Krilich Mosaics - for your home, garden or office.

Jim Krilich
Frances Iacoboni
Dameron, MD
301 904-2448


Hand-Cut Natural Marble Mosaics

Medallions  Squares and Geometrics Borders   Masterpieces    Carpet Mosaics

By Colonel James Krilich, USA Retired

The Alexander Mosaic from Pompeii is a Roman copy of an earlier Hellenistic painting/s mentioned in ancient sources.

Now residing in the Museo Nazionale, Naples, Italy. Dated from the late 2nd century. B.C.

The dimensions of the mosaic are: 12 feet x 19 feet = 228 square feet = 25.5 square yards

The mosaic is constructed with over one and a half million tesserae, none larger than 4 mm.. It is made of four colors : white, yellow, red, and black. The minuteness of the small pieces of marble enables incredibly fine detail and a greater variation in colors.

The mosaic represents the turning-point at the Battle of the Issus River in November 333 B.C. when Darius III fled the battle; but Philoxenus, the artist from whose painting the mosaic was copied, may have incorporated elements from other battles. Alexander's personal moment of peril seems borrowed from the battles of Granicus and Gaugamela.

The mosaic focuses on the two Kings. On the left, Alexander, with his head uncovered, rushes forward on his white horse Bucephalus, skewering a Persian cavalrymen with his lance. With Alexander appear his helmeted Macedonian soldiers, although little remains of them due to damage of the left side of the mosaic.

In contrast, Darius on the right, wearing an upright Persian cap, is fleeing in a chariot drawn by four black horses. Around him, his Persian guards mill in confusion but one, his sword raised, moves to attack Alexander.

There are many details which emphasize the terror and confusion of the battle. The horse of the Persian defender of Darius collapses beneath him while he writhes in agony on Alexander's lance. Below Darius in his chariot, a Persian soldier, staring in horror at this scene, attempts to hold a rearing horse. To the right, a soldier is being crushed under the wheels of Darius' chariot. His face is reflected in the shield which he holds. Further to the right appear the terrified horses of the chariot team, trampling another unfortunate Persian.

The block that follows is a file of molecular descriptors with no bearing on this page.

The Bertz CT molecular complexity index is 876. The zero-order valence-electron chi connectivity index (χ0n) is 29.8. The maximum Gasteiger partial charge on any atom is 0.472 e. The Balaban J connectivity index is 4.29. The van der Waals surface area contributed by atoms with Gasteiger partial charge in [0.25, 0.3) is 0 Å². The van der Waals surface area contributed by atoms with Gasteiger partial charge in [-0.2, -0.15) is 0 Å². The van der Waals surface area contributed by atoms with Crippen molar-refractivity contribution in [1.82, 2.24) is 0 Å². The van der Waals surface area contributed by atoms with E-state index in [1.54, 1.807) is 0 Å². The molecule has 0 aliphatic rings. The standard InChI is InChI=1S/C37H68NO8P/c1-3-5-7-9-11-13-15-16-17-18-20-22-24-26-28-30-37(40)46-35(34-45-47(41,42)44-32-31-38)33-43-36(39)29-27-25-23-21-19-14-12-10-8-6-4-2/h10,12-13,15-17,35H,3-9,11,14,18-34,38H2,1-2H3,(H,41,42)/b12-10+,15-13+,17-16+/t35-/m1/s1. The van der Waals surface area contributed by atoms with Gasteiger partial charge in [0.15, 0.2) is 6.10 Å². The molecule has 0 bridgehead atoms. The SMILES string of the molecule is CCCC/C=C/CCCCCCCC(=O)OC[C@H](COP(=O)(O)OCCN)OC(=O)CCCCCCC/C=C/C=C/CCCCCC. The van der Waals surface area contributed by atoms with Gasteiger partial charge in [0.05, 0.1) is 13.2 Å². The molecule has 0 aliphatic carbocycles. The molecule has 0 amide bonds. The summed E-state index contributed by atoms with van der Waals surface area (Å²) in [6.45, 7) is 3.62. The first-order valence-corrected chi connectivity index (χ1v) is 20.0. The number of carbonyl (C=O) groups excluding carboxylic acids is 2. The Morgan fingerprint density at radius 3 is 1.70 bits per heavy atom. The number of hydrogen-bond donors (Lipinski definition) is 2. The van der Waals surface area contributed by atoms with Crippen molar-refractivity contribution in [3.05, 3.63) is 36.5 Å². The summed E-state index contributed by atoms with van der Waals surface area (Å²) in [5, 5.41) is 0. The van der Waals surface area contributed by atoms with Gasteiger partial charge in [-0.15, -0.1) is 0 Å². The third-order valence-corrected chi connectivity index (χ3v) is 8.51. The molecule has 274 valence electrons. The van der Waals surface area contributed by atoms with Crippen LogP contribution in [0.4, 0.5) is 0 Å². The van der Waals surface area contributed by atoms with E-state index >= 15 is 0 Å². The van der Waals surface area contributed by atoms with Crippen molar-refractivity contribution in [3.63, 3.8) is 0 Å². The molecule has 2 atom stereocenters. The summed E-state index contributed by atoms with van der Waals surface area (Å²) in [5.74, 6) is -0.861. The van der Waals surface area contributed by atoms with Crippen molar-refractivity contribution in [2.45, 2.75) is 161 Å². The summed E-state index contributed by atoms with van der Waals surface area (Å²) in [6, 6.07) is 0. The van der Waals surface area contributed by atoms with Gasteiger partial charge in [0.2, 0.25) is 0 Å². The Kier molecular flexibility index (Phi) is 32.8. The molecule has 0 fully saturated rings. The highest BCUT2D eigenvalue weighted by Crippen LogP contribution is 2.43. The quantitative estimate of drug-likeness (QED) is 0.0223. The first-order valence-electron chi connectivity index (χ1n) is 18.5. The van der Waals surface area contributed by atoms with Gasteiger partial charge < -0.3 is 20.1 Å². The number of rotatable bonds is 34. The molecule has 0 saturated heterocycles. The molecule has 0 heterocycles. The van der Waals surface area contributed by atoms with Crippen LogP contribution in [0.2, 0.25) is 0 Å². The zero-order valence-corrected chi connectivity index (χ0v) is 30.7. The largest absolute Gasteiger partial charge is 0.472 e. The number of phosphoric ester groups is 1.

In the background, a dead tree is used as an artistic device to symbolize the death of both the Persian defenders and as well as the death of the Persian Empire. Its bare and twisted branches emphasize the confusion of the battle at this point. Alexander, risking his own safety has led his cavalry against Darius himself, the outcome of the battle now rests on the outcome of individual combats.

In the foreground, the discarded weapons, rocks and the hindquarters of a horse help to give a sense of depth to the scene.

The Alexander mosaic is thought to be based on a painting which Philoxenus of Eretria created for King Cassander of Macedonia. The painting is described by Pliny the Elder as representing "the battle of Alexander with Darius." Certain inconsistencies in the mosaic point to its derivation from another source. In the center of the composition appears a helmeted head to the right of the rearing horse. Two lance shafts come from the left and abruptly stop behind this head. To the right of the same head appears a head of a horse and beneath this are the hindquarters of another horse, neither of which is logically completed. Among the four horses of Darius' chariot there are parts of a white horse which do not fit together anatomically. Above these horses is a Persian soldier who appears to have two right hands, one on his head and the other raised in the air. These details provide evidence that the mosaic artists misunderstood details of the origin. photos of its design and construction of a sample section of the Alexander Mosaic. The medallion has a radius of 3.84 feet or diameter of 7.68 = 46 square feet or 5 square yards.

This medallion will serve as a initial effort to begin design, and construction of the full Alexander Mosaic 12 feet by 19 feet.

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